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Potter upheld again - Mother loses latest attempt to remove books

LAWRENCEVILLE - After losing her latest battle to keep Harry Potter books out of the classroom, a Loganville mother on Tuesday said she may start a new case in federal court.

Laura Mallory, who has challenged the use of the books in schools since 2005, said she was not surprised by Superior Court Judge Ronnie Batchelor's decision to uphold the Gwinnett County Board of Education's ruling.

"I've done the best I can by myself," said Mallory, who argued her case without an attorney. "Perhaps we need a whole new case built from the ground up."

Although Mallory was not allowed on Tuesday to present new evidence, she argued for about an hour that the Harry Potter books promote witchcraft and contain violent material not suitable for young children.

"This is not just fiction or fantasy in the books," Mallory said. "Witchcraft is real. It's been around for thousands of years, and we were warned of it from God."

Mallory began to cry as she read testimony that had been presented in April 2006 by a then-15-year-old girl who said the Harry Potter books caused her to become fascinated with witchcraft and experiment with tarot cards, curses and seances.

"Your honor, we need God back in our schools," Mallory said, with tears in her eyes, in the middle of reading the testimony.

As she continued her argument, Mallory said she feels there is a bias in schools against Judeo-Christian values. It's not fair, she said, that the Bible isn't used as a textbook while teachers are reading the Harry Potter series to students and classes are taking field trips to see the movies based on the bestselling series.

"We don't want our children to be murderers, but we can't teach that in our schools anymore," Mallory said. "'Thou shalt not kill' is out."

After violent events such as school shootings, Mallory said people often ask where God is.

"God is still here, but he was kicked out of schools," Mallory said. "I have a dream that God will be welcome back in schools again. I think we need him."

School board attorney Victoria Sweeny argued that Mallory, rather than submitting evidence in previous hearings, presented hearsay found on the Internet and presented excerpts from the novels without providing context.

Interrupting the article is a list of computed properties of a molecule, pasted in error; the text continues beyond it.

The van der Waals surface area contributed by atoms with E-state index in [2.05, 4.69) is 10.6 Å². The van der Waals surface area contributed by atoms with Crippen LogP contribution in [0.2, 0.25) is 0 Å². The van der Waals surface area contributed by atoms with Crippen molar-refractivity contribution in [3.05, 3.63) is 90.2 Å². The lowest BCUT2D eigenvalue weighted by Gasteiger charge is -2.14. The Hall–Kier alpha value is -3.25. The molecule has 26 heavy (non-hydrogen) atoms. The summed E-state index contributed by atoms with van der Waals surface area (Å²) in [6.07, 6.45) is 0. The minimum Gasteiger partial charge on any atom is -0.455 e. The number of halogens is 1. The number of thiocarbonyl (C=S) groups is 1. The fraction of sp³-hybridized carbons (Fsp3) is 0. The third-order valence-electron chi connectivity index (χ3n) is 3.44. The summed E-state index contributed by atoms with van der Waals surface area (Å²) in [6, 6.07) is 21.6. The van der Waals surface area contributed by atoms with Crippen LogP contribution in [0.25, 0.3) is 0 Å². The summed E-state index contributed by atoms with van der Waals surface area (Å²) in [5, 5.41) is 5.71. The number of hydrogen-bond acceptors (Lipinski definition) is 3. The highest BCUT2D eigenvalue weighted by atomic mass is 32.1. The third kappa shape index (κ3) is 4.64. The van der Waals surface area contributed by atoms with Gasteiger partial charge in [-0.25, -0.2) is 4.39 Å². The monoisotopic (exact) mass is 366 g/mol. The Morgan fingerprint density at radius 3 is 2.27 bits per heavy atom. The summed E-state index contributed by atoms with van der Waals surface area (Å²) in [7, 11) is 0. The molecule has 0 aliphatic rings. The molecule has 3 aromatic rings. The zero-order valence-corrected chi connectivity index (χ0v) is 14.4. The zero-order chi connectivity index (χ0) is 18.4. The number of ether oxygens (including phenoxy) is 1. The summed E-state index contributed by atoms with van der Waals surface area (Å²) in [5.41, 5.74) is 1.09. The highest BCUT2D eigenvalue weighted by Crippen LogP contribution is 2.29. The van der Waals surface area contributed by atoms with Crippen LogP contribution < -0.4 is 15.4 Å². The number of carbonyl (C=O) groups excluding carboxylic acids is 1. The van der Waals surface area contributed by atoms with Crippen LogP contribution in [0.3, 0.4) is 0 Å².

"I'm not here to defend Harry Potter," Sweeny said. "I'm here to defend the right of the Gwinnett County Board of Education to make lawful decisions."

The school board, Sweeny said, presented plenty of evidence that the books contain themes of the triumphs of good over evil and encourage children to read.

Furthermore, Sweeny said Mallory's argument that the books violate the constitutional separation of church and state is incorrect and that the issue is actually centered on the First Amendment clause that guarantees the freedom of expression.

Sweeny asked the judge to keep in mind Thomas Jefferson's statement that freedom of speech cannot be limited without being lost.

Sloan Roach, spokeswoman for Gwinnett County Public Schools, said the district is pleased with the court's findings.

"The issue of removing a book from a school library is a serious issue," Roach said.

It would contradict case law to remove a book because someone doesn't like the ideas expressed within the pages, Roach said.

Mallory said ultimately she wants the public to know the truth about witchcraft and the occult.

"I have to pray about the next step," Mallory said. "I've been praying or I would have quit a long time ago."

Mallory has tried to ban the books from county school library shelves since August 2005, arguing that the popular fiction series is an attempt to indoctrinate children in witchcraft.

School board members have said the books are good tools to encourage children to read and to spark creativity and imagination. In May 2006, the county denied Mallory's request. In December, the state Board of Education upheld the county's decision.

J.K. Rowling's Harry Potter books, published by London-based Bloomsbury Publishing PLC, tell stories of children with magic powers. They have been challenged numerous times since 2000, making them the most challenged texts of the 21st century, according to the American Library Association.

The Associated Press contributed to this report.